Monthly Archives: January 2011

braised pork butt in the slow cooker


There’s a pork butt in our slow cooker, right now.

And it smells delicious.

It’s winter. January is a loooong month. Slow-braised meats is about the only way we survive this sensory deadness. Carrots soft to the teeth, onions influencing the taste of everything gently, and the unexpected flavors of lemon peel and dried ginger giving a zing to the mouth that wakes us all up.

And of course, pork. The soft texture of meat so tender that it comes apart in the fingers — this is going to be a good dinner.

You might want to make it too.


4 tablespoons grapeseed oil (you could use any vegetable oil you have at hand)
3 pound pork butt
1/2 large yellow onion, peeled and chopped
1 large carrot, peeled and chopped
Small nub fresh ginger, peeled and sliced
2 teaspoons dried lemon peel
1 teaspoon ground dried thyme
1/2 teaspoon dried ginger
7 ounces canned whole, peeled tomatoes
2 Mediterranean bay leaves
Chicken stock to cover (about 4 cups)

Searing the pork butt. Set a large skillet over high heat. Pour in 2 tablespoons of the oil. Add the pork butt to the hot oil. Sear until the bottom of the pork butt is browned, about 3 minutes. Turn the pork and sear all the remaining sides the same way. Remove from the pan. Put the pork butt into the slow cooker.

Sautéing the vegetables. Pour the remaining oil into the pan. Add the onion, carrots, and ginger. Cook, stirring, until the onions have become soft and translucent, about 5 minutes. Add the lemon peel, dried thyme, and dried ginger and cook, stirring until the spices have released their fragrance, about 2 minutes. Put this vegetable mixture into the slow cooker.

Cooking the pork butt. Put the tomatoes and bay leaves into the slow cooker. Stir up everything. Pour in enough chicken stock to cover the pork butt (in our kitchen, that was about 4 cups). Put on the lid and put the slow cooker on low. Cook until everything smells fantastic and the meat comes apart with the lightest touch of a fork, about 6 hours.

Season with salt and pepper to taste. Serve.

pork shoulder blog


Sometimes people ask us: are you tired of writing about pork yet?

Of course not! I actually love the specificity of this task, of looking at the world through one lens and seeing where it leads.

(Plus, there's prosciutto.)

However, if you think our blog is specific? I have an amazing blog to show you.

Kristina is cooking pork shoulder for 100 days, 100 different ways.

Now that's specific!

Actually, I can't wait to try her pork stew with fennel and olives. That sounds fantastic.

Another pork meal for us.


homemade pork sausage


I love Sunday mornings.

Normally, every Sunday that we are in town, our little family has an open house potluck. Come on over, we tell our friends. Bring something to eat and sit with us for awhile. Every Sunday we have a different set of friends, of lovely people, the hum of conversation rising and falling as the kids jump on the bed in our daughter’s room, or chase each other around the house with fireman’s hats and baseball caps turned sideways. In the summer, they play outside, jump in the pool together, run each other exhausted. In the winter, we sit together in our small home and make the best.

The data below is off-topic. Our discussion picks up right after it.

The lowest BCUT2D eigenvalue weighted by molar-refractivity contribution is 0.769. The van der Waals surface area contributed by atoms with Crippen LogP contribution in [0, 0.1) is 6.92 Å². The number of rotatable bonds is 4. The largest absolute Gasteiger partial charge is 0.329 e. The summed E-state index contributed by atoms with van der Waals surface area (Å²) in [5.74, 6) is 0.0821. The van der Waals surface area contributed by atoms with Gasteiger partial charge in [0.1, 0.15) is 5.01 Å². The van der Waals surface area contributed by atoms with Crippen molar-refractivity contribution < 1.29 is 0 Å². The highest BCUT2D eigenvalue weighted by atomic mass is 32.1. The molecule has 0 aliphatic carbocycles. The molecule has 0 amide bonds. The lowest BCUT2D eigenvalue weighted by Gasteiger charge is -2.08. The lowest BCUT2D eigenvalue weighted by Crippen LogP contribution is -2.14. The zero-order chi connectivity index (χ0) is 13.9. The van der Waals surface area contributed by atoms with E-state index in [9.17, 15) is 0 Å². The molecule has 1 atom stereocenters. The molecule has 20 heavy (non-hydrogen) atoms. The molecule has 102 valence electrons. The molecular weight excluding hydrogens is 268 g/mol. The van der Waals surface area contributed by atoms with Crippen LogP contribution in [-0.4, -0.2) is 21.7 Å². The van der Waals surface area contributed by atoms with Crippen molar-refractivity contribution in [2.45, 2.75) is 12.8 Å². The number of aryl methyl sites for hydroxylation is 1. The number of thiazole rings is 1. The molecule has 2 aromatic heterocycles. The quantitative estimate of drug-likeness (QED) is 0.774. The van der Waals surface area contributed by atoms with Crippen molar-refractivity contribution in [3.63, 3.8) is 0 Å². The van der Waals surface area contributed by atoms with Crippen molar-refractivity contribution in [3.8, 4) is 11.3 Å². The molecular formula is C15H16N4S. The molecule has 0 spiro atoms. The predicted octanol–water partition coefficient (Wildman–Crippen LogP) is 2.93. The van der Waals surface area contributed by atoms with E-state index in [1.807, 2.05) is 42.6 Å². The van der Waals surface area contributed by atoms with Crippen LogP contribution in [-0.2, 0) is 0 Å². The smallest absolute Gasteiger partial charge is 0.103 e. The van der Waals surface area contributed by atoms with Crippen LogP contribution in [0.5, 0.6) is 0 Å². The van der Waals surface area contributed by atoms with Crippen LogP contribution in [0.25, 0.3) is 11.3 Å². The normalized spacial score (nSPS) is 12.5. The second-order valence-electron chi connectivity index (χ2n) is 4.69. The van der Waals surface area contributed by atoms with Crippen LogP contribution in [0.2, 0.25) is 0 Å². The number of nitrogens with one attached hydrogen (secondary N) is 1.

We love Sundays.

This last Sunday, we sent out a message to friends on email and Facebook: no brunch this Sunday. We were all maybe starting colds. The house was a mess. Danny and I had a big project we had to complete. We needed a day off.

About 10:30, there was a knock on the door. We looked at each other, astonished. We were all still in our pajamas. Breakfast dishes were on the table. Who was there?

It was neighbors of ours, folks I had recently met on a walk through the woods near our home. They’re delightful people and I immediately invited them to be part of the brunch crowd.

And then I forgot that they aren’t on the email list.

However, when we opened the door, we found their smiling faces and a big plate of pork sausage meatballs with sauteed onions in her hands.

Come on in!

It’s so easy to make pork sausage. Take some good ground pork and mix in your favorite spices. These had red chile flakes, fennel seeds, garlic, and salt. Mix the spices into the ground meat, then let it sit in the refrigerator for an hour. This allows the flavors to meld and play. Take the meat out of the refrigerator, roll it into small balls, and fry in a skillet with your favorite oil.

Pork sausage meatballs. There you have it.
And p.s. A reader gave some great suggestions here I’d love to share with you too. Thanks, Sarah!

“a few meatball tips…you can grind your own meat in your food processor, then you REALLY have control. Freeze the meat partially first, makes it easier. And know that you will probably need more spices/flavoring than what seems natural. Make a little test patty and pan-fry it to test the seasoning before doing the whole batch. And an egg white will help bind it together, too!”